NEWS
April 19, 2015 | By Robert Calandra, For The Inquirer
In some ways, health insurance is like car insurance. Both are designed to protect you from the financial risk of repair associated with body damage. But unlike a car insurance policy that comes with bumper-to-bumper protection, nongroup health insurance doesn't cover your grille. Dental insurance has always been a separate purchase from medical health insurance. "A lot of this is a legacy in terms of historically how dental insurance came to be," says Marko Vujicic, chief economist and vice president of the American Dental Association's Health Policy Institute.
NEWS
April 12, 2015 | By Robert Calandra, For The Inquirer
With just three days left to file 2014 taxes, tax preparer Mary Arthur and her colleagues at the Campaign for Working Families at 31 sites across Philadelphia and South Jersey are hard at work. But even as the tax season winds down, Arthur, the group's executive director, already is fretting about next year. She is worried because statistics from early March show that of the 10,000 tax returns filed, 2,800 were from people who didn't have health insurance last year and were paying a penalty.
NEWS
April 5, 2015 | By Robert Calandra, For The Inquirer
After two months of trying to get Independence Blue Cross to correct what seemed like a fairly simple problem, Anthony Goldsmith finally ran out of patience. On Feb. 25, the Media psychologist filed a formal complaint with the company for billing him for the wrong plan, denying his claims, and threatening to terminate his health insurance. If anything, Goldsmith's experience with Independence shows that transferring health insurance data, even internally from one plan to another, can be problematic.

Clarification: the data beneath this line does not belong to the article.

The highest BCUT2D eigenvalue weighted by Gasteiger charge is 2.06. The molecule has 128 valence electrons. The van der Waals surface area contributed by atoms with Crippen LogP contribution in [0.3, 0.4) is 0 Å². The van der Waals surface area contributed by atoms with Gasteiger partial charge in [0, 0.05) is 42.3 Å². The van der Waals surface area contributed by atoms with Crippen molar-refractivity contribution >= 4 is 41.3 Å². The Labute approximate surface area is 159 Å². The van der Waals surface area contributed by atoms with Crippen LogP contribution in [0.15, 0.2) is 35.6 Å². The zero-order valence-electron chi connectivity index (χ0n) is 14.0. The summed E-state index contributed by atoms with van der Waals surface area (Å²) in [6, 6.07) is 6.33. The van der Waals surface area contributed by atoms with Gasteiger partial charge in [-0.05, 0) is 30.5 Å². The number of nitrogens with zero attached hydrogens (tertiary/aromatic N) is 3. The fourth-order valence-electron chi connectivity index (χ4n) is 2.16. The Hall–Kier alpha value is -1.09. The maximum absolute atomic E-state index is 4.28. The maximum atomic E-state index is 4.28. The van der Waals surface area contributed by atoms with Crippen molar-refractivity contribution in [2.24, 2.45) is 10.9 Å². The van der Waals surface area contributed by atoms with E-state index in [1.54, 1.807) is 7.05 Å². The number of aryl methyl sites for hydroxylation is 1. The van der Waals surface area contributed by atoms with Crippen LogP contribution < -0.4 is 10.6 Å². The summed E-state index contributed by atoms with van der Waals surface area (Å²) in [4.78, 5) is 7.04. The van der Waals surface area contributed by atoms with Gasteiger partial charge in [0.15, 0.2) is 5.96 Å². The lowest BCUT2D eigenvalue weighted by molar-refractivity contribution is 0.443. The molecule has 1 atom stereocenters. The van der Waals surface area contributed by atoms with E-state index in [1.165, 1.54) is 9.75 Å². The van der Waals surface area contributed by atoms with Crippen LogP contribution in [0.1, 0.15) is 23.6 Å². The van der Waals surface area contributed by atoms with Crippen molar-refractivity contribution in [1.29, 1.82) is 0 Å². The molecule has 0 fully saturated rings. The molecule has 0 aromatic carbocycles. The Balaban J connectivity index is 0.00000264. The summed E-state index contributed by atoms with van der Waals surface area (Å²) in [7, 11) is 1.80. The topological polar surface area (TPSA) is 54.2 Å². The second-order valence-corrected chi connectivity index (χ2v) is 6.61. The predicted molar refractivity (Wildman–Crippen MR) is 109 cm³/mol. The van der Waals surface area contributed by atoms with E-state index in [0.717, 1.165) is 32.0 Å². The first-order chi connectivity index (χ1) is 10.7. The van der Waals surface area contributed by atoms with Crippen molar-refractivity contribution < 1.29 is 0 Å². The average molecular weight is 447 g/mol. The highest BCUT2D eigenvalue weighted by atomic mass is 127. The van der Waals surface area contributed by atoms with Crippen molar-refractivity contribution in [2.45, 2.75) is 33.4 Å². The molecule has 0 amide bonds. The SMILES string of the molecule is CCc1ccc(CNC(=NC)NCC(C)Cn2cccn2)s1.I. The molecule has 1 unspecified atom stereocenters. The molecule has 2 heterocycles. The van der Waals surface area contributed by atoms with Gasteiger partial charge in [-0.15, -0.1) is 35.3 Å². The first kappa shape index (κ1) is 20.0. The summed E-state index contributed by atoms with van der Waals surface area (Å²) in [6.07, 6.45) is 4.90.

NEWS
March 30, 2015 | By Robert Calandra, For The Inquirer
Until she noticed the tiny blood spots on her sheets, Peg Fagan thought the itchy, raised area on her shoulder was a spider bite. So when her doctor asked during a routine checkup in April whether Fagan had any health concerns, she mentioned the bite. The doctor took a sample to biopsy. A few days later, Fagan got a call saying she had to come in to the office. "I said, 'No, I don't,' " remembered Fagan, 56, a breast cancer survivor. "If you are going to tell me that I have cancer, just tell me. " Fagan had melanoma, the most serious kind of skin cancer.